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The lawyer's failure leads to the couple's divorce. The judge refuses to fix it.

The lawyer's failure leads to the couple's divorce.  The judge refuses to fix it.

This sounds more like a rom-com plot than real life. This kind of legal plot forces lawyers everywhere to scoff and say, “That's not the way it works.”

And after. we are here.

Lawyers in London Vardag The company mistakenly obtained a divorce for its client, known only as Ms. Williams in coverage. How exactly did that happen, you might be wondering. Well, it involves a portal, a finicky drop-down menu, and a bit of sloppiness. from Watchman:

Sir Andrew Macfarlane, head of the family division, explained that the lawyers had intended to apply for divorce for another client “but inadvertently opened the electronic case file in Williams v Williams and proceeded to apply for a final order in that case”.

He said the lawyers at Vardags, who were representing the wife, used the online portal “without instructions or authorization from their client”. He said the online system worked “as fast as usual now” and granted Williams' divorce order within 21 minutes.

By now you're almost certainly guessing that when the error occurred (two days later, for the record) it could have been corrected. But the judge rejected this request:

But McFarlane rejected the request and said: “There is a strong public policy interest in respecting the certainty and finality that flows from a final divorce order and maintaining the status quo it has created.”

He added that it was necessary to correct the impression that the online divorce portal “will issue a final order of divorce when a person is no longer wanted by simply clicking a wrong button.”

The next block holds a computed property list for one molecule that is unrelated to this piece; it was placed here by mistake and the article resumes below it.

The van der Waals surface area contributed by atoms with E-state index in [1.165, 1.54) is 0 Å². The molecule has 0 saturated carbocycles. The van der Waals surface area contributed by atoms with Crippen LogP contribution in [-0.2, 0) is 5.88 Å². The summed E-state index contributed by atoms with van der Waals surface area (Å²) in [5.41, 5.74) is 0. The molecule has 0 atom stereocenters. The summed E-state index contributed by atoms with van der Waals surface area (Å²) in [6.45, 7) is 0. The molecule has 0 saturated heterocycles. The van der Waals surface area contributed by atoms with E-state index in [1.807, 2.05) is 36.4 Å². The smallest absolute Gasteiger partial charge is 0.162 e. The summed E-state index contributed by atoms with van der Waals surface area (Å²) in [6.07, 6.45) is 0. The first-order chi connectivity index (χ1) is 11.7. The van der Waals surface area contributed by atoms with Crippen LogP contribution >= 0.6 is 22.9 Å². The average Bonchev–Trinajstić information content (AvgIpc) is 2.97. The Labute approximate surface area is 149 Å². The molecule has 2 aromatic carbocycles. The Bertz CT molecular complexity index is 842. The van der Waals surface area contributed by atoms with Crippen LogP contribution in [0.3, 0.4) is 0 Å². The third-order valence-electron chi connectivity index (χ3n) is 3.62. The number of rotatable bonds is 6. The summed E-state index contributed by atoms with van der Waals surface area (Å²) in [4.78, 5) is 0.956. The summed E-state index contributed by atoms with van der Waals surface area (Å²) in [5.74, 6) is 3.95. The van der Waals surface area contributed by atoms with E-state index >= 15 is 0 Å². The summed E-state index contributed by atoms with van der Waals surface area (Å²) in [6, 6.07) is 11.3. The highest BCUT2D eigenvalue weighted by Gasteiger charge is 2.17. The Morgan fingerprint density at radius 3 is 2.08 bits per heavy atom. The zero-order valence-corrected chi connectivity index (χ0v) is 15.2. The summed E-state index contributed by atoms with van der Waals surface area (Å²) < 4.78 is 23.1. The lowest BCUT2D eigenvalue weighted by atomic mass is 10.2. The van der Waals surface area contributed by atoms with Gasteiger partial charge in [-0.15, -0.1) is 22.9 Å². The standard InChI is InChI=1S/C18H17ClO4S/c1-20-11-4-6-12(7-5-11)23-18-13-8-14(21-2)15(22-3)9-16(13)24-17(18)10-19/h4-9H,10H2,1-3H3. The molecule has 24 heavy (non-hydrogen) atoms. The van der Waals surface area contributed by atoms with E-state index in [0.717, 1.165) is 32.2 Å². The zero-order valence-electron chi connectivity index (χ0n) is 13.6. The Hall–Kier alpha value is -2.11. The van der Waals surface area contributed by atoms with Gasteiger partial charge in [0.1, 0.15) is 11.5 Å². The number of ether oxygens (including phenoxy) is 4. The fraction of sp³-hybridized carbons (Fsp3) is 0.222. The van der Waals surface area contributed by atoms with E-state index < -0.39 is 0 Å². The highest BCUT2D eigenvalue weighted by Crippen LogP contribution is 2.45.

“Like many similar online processes, the operator may only reach the final screen where the last mouse click is made after going through a series of previous screens,” he said.

There is certainly a public interest, but I'm not sure it's the way the judge thinks it is.

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Lawyer Aisha Vardaghs – the head of the company behind the error – criticized the judge, saying it was a “bad decision”. Vardag pointed out that error should not be controlling, “The state should not fire people on the basis of a clerical error.” There must be intent on the part of the divorcing person, because the principle of intent supports the fairness of our legal system.

She continued: “When a mistake is brought to the attention of the court, and everyone accepts that a mistake has been made, it obviously has to be undone… This means that at the moment, our law says that you can divorce because of a mistake you made.” On the online system. This is not right, not reasonable, and not justice.

Katherine Rubino is a senior editor at Above the Law and host of the podcast Jabot Podcastand co-host Think like a lawyer. AtL's advice is the best, so please reach out. Feel free to email her with any tips, questions or comments and follow her on Twitter @katherine1 Or mastodon @[email protected].